CIOs wish for simpler ways to wrangle data and experiment with business models – but change remains hard to scale. Also, it may be time to stop chasing “alignment.”
How we’re using AI: Bayer Crop Science CIO
AI is changing the rules of R&D, supply chain, and customer relationship management in our organization. Here’s a peek
At Bayer, AI is not some blurry point on the distant horizon. It’s already part of our core business operations, from how we conduct research and development to how we build stronger relationships with our customers.
Based on our effort and experience, I believe that AI is an enabler, not a replacer. I’ll share more about why I think this distinction is so important in a moment. First, let me share what this looks like today in three key aspects of our organization, and how, by embracing AI as an enabler and accelerator, we’re already achieving powerful results that are tightly aligned with our business strategy.
AI in R&D
Research is obviously of critical importance to Bayer, and AI is already helping us make better decisions that accelerate innovation through our Crop Science R&D pipeline.
Here’s a straightforward example: We used to plant every single seed in the ground to test its performance and determine, say, which conditions favor a particular type of seed. This was a necessary but resource-intensive process. We can now simulate a lot of that testing with AI and make smarter, faster decisions as a result.
That means we’re able to predict what genetics, or what seed or germplasm, will perform better than others on a computer instead of in the field. We might do a billion simulations before we put a single seed in the ground. This enables us to shave one to two years off our research cycle time. It gives us more accurate information, which in turn improves our decision-making. It uses fewer resources, so it’s a more sustainable approach. And by accelerating our time to market and simultaneously consuming fewer resources, we’re also reducing our costs.
I should note a key success factor here: We collect a lot of data throughout our pipeline, such as genetic information and performance data. This data is the fuel that helps us accelerate throughout our pipeline, and it’s something I’d advise my fellow IT leaders pay careful attention to in your own AI use cases: Make sure you have the data necessary to drive better business decisions and outcomes.
[ Is your data house in order? Read the related article: Getting started with AI in 2019: Prioritize data management. ]
AI in supply chain
Our global supply chain is another key area where we’re using AI today. We’re increasingly embedding machine learning into our shipping and logistics functions, for instance. We don’t do this to chase a trend; rather, it’s tightly woven with our business goals. As a result, we’re achieving bottom-line results while also reducing our footprint: We’re on track to deliver annual savings and cost avoidance of $14 million annually, while reducing 300,000 miles and 350 metric tons of C02 from how we deliver our products around the world.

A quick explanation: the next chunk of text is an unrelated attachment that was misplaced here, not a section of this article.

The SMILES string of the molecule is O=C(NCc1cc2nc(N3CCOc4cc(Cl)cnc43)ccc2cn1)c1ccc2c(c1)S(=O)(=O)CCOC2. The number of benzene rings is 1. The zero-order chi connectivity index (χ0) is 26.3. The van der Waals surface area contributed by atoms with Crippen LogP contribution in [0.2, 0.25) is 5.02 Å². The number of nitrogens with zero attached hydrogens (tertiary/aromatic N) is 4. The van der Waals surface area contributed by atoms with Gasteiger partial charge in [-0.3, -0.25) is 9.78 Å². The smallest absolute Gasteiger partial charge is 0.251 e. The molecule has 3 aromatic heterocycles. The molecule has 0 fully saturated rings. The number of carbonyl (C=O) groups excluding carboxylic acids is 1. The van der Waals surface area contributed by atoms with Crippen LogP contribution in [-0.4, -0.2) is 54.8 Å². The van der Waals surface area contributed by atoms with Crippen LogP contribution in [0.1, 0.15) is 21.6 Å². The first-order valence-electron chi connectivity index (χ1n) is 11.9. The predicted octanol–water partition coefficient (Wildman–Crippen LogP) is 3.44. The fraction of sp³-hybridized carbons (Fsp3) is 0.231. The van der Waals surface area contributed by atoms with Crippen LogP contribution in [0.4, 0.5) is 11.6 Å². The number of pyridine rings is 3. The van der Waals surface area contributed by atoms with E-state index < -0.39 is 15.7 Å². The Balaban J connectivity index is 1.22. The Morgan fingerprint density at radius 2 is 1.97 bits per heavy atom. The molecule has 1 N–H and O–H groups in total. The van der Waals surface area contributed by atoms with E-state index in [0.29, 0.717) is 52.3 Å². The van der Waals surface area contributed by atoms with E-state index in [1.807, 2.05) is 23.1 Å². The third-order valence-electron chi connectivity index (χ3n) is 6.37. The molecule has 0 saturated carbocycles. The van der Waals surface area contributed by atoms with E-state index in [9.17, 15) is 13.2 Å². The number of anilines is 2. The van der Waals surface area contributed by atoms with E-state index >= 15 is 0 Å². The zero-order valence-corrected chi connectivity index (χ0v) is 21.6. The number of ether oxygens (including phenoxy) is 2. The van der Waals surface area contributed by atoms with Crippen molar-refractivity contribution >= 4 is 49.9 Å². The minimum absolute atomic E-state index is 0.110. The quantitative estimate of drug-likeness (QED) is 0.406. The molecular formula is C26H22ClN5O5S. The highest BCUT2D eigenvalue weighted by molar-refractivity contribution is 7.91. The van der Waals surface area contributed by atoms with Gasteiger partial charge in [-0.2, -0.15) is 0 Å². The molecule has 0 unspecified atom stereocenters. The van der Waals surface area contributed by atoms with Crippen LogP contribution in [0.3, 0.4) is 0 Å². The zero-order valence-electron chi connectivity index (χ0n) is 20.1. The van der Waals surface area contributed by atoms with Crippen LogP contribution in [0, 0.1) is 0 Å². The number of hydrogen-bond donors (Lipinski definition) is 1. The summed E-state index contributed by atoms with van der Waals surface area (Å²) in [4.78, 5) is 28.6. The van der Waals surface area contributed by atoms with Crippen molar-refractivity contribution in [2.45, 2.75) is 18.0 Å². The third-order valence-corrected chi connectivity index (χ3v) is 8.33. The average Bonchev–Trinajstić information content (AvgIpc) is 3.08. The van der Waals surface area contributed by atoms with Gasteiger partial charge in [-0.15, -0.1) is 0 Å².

Machine learning also is improving how we forecast demand and make better business decisions. We literally grow all our products, so accurate forecasting is vital to our success; we can’t just spin up a 24-7 factory if we underestimate demand.
Similarly, we can’t afford to waste products – not only from a financial standpoint, but also from a sustainability perspective. Machine learning is helping us boost yields and reduce obsolescence or waste; every percentage point that we can reduce obsolescence is worth millions of dollars.
[ Read also: AI vs. machine learning: What’s the difference? ]
AI in customer relationship management
In our commercial business, we’re always striving to better understand our customers and their needs so that we build strong, lasting relationships. AI and predictive analytics now enhance how we do that.
We can better understand our customers through their interactions with us so that we can better target how we communicate with them in the right way and at the right time. This is crucial for our customer loyalty and retention. We can better predict when a customer might leave us for a competitor and immediately work with that customer to try and retain them.
It costs on average $100,000 for us to reacquire a customer if they leave. If we can prevent a customer from leaving in the first place, we not only avoid that cost but build long-term loyalty in the process. Retention is important to all CRM efforts, regardless of your business or industry.